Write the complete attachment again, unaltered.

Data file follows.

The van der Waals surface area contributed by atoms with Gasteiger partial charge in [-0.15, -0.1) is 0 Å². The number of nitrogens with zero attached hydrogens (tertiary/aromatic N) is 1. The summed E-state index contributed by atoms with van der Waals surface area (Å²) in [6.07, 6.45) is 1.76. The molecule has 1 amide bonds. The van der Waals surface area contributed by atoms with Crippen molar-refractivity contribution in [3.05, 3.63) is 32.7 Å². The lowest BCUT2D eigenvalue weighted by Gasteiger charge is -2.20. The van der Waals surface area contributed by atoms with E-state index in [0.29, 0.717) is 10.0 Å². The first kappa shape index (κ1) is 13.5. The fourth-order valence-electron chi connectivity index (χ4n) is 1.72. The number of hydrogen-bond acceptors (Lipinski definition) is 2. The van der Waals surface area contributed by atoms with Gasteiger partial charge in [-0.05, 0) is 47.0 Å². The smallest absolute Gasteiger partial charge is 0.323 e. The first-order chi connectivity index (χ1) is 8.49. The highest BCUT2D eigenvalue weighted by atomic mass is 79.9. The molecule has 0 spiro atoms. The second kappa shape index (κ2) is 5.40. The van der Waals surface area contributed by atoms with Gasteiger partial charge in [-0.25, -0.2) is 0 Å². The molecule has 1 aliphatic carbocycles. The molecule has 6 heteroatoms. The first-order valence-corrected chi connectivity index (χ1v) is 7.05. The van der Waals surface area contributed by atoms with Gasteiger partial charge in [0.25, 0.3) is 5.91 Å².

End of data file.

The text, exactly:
The van der Waals surface area contributed by atoms with Gasteiger partial charge in [-0.15, -0.1) is 0 Å². The number of nitrogens with zero attached hydrogens (tertiary/aromatic N) is 1. The summed E-state index contributed by atoms with van der Waals surface area (Å²) in [6.07, 6.45) is 1.76. The molecule has 1 amide bonds. The van der Waals surface area contributed by atoms with Crippen molar-refractivity contribution in [3.05, 3.63) is 32.7 Å². The lowest BCUT2D eigenvalue weighted by Gasteiger charge is -2.20. The van der Waals surface area contributed by atoms with E-state index in [0.29, 0.717) is 10.0 Å². The first kappa shape index (κ1) is 13.5. The fourth-order valence-electron chi connectivity index (χ4n) is 1.72. The number of hydrogen-bond acceptors (Lipinski definition) is 2. The van der Waals surface area contributed by atoms with Gasteiger partial charge in [-0.05, 0) is 47.0 Å². The smallest absolute Gasteiger partial charge is 0.323 e. The first-order chi connectivity index (χ1) is 8.49. The highest BCUT2D eigenvalue weighted by atomic mass is 79.9. The molecule has 0 spiro atoms. The second kappa shape index (κ2) is 5.40. The van der Waals surface area contributed by atoms with Gasteiger partial charge in [-0.25, -0.2) is 0 Å². The molecule has 1 aliphatic carbocycles. The molecule has 6 heteroatoms. The first-order valence-corrected chi connectivity index (χ1v) is 7.05. The van der Waals surface area contributed by atoms with Gasteiger partial charge in [0.25, 0.3) is 5.91 Å².